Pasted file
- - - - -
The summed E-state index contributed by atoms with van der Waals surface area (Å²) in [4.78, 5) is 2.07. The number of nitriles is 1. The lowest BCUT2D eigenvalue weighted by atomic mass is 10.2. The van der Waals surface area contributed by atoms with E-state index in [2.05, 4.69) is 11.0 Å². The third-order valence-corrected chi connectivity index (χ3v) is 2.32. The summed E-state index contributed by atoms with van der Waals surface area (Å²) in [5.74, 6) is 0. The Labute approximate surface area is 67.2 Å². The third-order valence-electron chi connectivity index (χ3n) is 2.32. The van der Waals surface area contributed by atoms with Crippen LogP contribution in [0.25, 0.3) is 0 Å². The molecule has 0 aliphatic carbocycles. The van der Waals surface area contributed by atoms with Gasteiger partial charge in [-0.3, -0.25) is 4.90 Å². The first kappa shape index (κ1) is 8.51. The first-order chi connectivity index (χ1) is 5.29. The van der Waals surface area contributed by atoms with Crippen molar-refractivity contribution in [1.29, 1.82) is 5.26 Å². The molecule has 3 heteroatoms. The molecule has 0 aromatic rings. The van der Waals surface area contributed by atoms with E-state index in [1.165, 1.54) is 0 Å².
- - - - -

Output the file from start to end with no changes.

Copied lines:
The summed E-state index contributed by atoms with van der Waals surface area (Å²) in [4.78, 5) is 2.07. The number of nitriles is 1. The lowest BCUT2D eigenvalue weighted by atomic mass is 10.2. The van der Waals surface area contributed by atoms with E-state index in [2.05, 4.69) is 11.0 Å². The third-order valence-corrected chi connectivity index (χ3v) is 2.32. The summed E-state index contributed by atoms with van der Waals surface area (Å²) in [5.74, 6) is 0. The Labute approximate surface area is 67.2 Å². The third-order valence-electron chi connectivity index (χ3n) is 2.32. The van der Waals surface area contributed by atoms with Crippen LogP contribution in [0.25, 0.3) is 0 Å². The molecule has 0 aliphatic carbocycles. The van der Waals surface area contributed by atoms with Gasteiger partial charge in [-0.3, -0.25) is 4.90 Å². The first kappa shape index (κ1) is 8.51. The first-order chi connectivity index (χ1) is 5.29. The van der Waals surface area contributed by atoms with Crippen molar-refractivity contribution in [1.29, 1.82) is 5.26 Å². The molecule has 3 heteroatoms. The molecule has 0 aromatic rings. The van der Waals surface area contributed by atoms with E-state index in [1.165, 1.54) is 0 Å².